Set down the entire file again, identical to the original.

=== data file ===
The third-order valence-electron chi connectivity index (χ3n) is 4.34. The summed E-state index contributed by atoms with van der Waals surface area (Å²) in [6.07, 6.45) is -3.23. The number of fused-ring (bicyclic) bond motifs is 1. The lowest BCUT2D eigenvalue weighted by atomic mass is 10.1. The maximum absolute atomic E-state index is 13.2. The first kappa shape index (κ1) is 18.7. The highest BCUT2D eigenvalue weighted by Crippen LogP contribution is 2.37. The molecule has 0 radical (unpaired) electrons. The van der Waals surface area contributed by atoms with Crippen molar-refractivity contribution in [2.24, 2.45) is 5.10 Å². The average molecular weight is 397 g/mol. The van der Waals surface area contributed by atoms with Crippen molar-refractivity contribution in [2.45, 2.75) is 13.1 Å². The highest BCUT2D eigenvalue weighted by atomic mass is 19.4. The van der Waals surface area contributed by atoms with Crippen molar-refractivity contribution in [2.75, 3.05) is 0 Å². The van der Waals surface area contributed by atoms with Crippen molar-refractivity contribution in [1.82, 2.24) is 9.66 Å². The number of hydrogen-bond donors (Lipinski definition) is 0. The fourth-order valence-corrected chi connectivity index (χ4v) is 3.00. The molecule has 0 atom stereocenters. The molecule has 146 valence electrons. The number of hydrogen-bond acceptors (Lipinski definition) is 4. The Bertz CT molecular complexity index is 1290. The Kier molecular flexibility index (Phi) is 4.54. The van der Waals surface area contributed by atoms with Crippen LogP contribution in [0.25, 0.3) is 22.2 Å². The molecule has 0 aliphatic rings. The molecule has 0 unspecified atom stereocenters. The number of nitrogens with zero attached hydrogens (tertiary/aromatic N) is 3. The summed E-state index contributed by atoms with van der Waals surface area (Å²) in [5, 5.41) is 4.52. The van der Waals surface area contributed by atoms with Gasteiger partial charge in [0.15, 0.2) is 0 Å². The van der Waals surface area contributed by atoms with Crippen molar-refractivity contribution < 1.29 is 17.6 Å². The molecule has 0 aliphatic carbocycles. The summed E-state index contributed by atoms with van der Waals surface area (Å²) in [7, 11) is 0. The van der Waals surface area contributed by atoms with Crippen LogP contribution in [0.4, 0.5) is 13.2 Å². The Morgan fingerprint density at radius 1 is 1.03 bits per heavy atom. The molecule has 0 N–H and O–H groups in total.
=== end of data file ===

The third-order valence-electron chi connectivity index (χ3n) is 4.34. The summed E-state index contributed by atoms with van der Waals surface area (Å²) in [6.07, 6.45) is -3.23. The number of fused-ring (bicyclic) bond motifs is 1. The lowest BCUT2D eigenvalue weighted by atomic mass is 10.1. The maximum absolute atomic E-state index is 13.2. The first kappa shape index (κ1) is 18.7. The highest BCUT2D eigenvalue weighted by Crippen LogP contribution is 2.37. The molecule has 0 radical (unpaired) electrons. The van der Waals surface area contributed by atoms with Crippen molar-refractivity contribution in [2.24, 2.45) is 5.10 Å². The average molecular weight is 397 g/mol. The van der Waals surface area contributed by atoms with Crippen molar-refractivity contribution in [2.45, 2.75) is 13.1 Å². The highest BCUT2D eigenvalue weighted by atomic mass is 19.4. The van der Waals surface area contributed by atoms with Crippen molar-refractivity contribution in [2.75, 3.05) is 0 Å². The van der Waals surface area contributed by atoms with Crippen molar-refractivity contribution in [1.82, 2.24) is 9.66 Å². The number of hydrogen-bond donors (Lipinski definition) is 0. The fourth-order valence-corrected chi connectivity index (χ4v) is 3.00. The molecule has 0 atom stereocenters. The molecule has 146 valence electrons. The number of hydrogen-bond acceptors (Lipinski definition) is 4. The Bertz CT molecular complexity index is 1290. The Kier molecular flexibility index (Phi) is 4.54. The van der Waals surface area contributed by atoms with Crippen LogP contribution in [0.25, 0.3) is 22.2 Å². The molecule has 0 aliphatic rings. The molecule has 0 unspecified atom stereocenters. The number of nitrogens with zero attached hydrogens (tertiary/aromatic N) is 3. The summed E-state index contributed by atoms with van der Waals surface area (Å²) in [5, 5.41) is 4.52. The van der Waals surface area contributed by atoms with Gasteiger partial charge in [0.15, 0.2) is 0 Å². The van der Waals surface area contributed by atoms with Crippen molar-refractivity contribution < 1.29 is 17.6 Å². The molecule has 0 aliphatic carbocycles. The summed E-state index contributed by atoms with van der Waals surface area (Å²) in [7, 11) is 0. The van der Waals surface area contributed by atoms with Crippen LogP contribution in [0.4, 0.5) is 13.2 Å². The Morgan fingerprint density at radius 1 is 1.03 bits per heavy atom. The molecule has 0 N–H and O–H groups in total.